Your credit report is a file which contains information about your financial history, good and bad. It contains your credit card accounts and loans of all types including payment history. In contains your personal information such as name, address, Social Security Number (SSN) and phone numbers. It contains your tax liens, judgments, foreclosures and bankruptcies if you have any.
Credit reports are commonly confused with credit scores. While a credit report contains all sorts of financial information, it doesn’t contain a credit score. A credit score is a three digit number between 300-850, with 850 being the best. This is the range for the FICO scoring model, the standard most commonly used by lenders. There are several other credit scoring models out there though, so pay close attention to the model your score comes from. In a later post I’ll discuss what your credit score is comprised of and why it’s so important.
There are three credit bureaus that collect your financial information. Equifax, Experian and Transunion each maintains their own database, so it’s possible that your reports will differ among the three. I want to walk you through the steps to show you how the three bureaus get your information.
Say you apply for a credit card. As part of the application you give the credit card company your personal information including your SSN. Assuming you’re approved you start to use this card and build up a balance. When the balance comes due, or after 60 days, the credit card company reports your account to each of the credit bureaus. They report your credit limit, your current balance and your payment history. All of this becomes part of your credit reports for a period of 7 years.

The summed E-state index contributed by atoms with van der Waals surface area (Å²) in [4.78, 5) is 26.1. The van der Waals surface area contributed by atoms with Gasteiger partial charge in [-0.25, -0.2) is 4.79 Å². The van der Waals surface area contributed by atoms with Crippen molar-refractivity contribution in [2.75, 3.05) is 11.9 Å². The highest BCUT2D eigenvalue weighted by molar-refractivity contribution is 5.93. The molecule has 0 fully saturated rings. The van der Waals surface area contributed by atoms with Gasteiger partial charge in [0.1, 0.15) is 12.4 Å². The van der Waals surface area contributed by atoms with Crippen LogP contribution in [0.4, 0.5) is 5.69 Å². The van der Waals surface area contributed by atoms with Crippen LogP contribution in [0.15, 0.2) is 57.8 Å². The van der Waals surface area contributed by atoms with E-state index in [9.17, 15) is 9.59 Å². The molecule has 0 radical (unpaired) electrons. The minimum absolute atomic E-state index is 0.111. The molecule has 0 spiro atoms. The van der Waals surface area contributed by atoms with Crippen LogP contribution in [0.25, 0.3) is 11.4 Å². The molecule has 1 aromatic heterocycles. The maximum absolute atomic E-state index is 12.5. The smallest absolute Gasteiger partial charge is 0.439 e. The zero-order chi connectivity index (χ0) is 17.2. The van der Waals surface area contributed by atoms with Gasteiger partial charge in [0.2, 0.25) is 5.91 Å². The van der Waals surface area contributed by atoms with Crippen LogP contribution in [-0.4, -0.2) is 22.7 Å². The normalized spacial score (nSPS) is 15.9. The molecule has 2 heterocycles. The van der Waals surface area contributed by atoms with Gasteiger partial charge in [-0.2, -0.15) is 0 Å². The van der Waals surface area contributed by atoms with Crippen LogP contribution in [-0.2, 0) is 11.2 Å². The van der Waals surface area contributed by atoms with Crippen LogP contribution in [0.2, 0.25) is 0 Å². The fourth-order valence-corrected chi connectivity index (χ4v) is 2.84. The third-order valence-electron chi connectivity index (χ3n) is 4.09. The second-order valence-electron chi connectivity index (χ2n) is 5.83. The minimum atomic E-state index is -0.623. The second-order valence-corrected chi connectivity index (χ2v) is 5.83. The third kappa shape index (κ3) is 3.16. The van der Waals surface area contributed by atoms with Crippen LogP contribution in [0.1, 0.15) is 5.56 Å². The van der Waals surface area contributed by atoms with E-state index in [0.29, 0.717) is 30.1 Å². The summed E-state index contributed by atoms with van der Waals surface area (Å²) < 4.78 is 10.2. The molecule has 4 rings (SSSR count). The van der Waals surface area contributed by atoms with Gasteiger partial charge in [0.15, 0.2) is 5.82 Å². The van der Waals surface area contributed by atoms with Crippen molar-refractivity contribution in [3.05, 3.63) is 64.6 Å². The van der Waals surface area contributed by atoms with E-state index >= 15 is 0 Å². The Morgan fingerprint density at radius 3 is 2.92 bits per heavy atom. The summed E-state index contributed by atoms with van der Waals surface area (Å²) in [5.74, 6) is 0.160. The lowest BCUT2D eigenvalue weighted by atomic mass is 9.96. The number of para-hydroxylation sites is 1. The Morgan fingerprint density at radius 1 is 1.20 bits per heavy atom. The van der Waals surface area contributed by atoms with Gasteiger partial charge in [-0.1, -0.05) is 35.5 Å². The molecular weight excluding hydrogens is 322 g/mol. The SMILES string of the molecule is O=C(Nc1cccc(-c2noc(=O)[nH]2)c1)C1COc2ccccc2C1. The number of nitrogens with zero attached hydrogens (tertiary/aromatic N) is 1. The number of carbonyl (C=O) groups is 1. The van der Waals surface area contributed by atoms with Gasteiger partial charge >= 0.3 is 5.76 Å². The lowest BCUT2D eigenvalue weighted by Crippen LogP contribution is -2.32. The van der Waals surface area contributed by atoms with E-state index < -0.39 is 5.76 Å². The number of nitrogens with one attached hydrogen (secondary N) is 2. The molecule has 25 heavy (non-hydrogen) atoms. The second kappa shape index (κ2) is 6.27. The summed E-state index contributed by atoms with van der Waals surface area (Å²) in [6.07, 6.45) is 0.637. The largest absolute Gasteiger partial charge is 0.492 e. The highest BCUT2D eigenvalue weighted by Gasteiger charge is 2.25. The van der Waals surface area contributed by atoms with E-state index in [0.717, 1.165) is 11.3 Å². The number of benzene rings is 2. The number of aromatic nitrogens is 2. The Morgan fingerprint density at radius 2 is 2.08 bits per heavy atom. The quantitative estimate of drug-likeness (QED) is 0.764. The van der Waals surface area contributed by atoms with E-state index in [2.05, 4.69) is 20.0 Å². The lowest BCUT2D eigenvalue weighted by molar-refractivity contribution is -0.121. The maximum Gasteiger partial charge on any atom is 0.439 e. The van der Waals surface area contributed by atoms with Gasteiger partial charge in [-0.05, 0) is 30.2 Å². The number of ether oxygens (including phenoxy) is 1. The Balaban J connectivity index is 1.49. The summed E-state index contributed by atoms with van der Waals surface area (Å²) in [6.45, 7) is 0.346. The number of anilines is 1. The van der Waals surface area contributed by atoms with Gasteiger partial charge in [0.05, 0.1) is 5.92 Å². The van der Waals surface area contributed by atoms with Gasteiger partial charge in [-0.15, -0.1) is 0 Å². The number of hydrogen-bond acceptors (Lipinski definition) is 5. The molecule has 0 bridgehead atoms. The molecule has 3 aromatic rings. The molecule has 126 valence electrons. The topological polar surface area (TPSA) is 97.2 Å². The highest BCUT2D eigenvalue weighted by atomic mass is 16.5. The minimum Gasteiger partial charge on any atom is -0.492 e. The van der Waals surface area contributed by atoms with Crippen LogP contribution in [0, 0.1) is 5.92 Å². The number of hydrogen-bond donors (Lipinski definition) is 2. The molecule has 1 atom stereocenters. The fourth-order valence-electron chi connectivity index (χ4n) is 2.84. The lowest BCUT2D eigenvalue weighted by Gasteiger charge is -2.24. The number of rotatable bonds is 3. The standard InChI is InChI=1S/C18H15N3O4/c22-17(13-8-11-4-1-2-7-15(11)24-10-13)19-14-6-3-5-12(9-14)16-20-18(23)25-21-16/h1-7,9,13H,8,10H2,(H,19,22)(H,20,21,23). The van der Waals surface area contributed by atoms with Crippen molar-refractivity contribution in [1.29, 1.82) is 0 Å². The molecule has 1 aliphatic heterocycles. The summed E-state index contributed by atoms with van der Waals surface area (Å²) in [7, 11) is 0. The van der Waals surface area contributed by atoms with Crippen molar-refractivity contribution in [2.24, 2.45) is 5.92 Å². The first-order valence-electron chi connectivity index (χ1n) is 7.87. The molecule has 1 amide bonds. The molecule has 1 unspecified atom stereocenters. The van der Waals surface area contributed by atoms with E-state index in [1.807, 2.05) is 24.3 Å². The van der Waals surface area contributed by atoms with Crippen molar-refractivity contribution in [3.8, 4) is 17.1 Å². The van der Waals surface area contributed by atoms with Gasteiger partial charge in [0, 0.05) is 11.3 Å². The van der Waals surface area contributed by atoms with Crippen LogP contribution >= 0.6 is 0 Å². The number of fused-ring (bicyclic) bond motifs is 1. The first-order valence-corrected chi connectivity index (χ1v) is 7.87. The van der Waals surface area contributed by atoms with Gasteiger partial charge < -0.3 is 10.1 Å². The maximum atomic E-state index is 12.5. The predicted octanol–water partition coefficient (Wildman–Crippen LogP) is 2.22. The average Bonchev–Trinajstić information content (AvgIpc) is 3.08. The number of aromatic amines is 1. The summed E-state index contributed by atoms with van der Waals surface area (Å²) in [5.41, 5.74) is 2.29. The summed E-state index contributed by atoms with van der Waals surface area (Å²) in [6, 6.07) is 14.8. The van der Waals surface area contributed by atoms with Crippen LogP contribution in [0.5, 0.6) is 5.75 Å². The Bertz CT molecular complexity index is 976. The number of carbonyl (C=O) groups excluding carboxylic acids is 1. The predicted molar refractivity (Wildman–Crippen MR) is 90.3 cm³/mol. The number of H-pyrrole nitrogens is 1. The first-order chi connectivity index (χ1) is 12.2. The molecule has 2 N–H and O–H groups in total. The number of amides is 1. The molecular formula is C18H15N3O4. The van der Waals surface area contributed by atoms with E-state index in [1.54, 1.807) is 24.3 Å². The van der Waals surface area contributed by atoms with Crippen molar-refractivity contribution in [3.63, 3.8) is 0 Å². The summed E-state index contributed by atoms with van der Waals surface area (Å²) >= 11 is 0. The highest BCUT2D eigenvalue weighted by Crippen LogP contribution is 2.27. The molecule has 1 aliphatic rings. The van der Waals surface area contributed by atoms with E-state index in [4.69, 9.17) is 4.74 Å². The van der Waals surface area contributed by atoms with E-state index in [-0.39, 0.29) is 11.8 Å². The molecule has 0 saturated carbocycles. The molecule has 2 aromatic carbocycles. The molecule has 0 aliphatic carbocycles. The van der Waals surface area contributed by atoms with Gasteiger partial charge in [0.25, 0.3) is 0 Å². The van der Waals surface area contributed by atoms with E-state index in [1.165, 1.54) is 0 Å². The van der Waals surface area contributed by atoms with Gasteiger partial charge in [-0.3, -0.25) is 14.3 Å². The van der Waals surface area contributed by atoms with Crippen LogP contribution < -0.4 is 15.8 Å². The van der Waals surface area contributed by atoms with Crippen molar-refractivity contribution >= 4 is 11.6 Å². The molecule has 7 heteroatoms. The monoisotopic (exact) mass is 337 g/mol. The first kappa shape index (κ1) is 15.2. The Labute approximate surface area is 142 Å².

If at any time you stop paying your credit card bill, the credit card company may eventually sell your account to a collector, who will then attempt to get the money out of you. Accounts in collection will be reflected on your credit reports. Also appearing on your reports: Chapter 7 and Chapter 13 bankruptcies, liens against your home or car and judgments against you.
Why do the three credit bureaus collect this information about you? Simply put, they stand to make a lot of money selling this information to creditors when you apply for credit.
How can you get a copy of your credit report? The Fair Credit Reporting Act allows you to obtain a free copy of your report once each year from the three bureaus. Go to Annualcreditreport.com. Select your state and enter in your information. This information is used only to verify your identity and allow you access to your reports. You may also be asked a few questions towards the end of the process, to which only you should know the answer. Then choose which bureau you want your free report from.
Tip: Getting your report from one bureau every 4 months keeps you most up to date with your financial history. Use this strategy to monitor for identity theft.
When you have your report, inspect it thoroughly to make sure everything is correct. If you find an account that you’ve never heard of or a judgment that isn’t yours, submit a dispute to the credit bureau and contact the company that put this information on your report. As I mentioned above, anything older than 7 years falls off your reports [the exceptions being Chapter 7 bankruptcy (10 years) and unpaid tax liens (15 years.)]
Knowing what’s on your credit report is an important step in financial literacy. In addition, lenders and others use your credit reports to judge your financial worthiness. Shouldn’t you ensure what they are seeing is correct?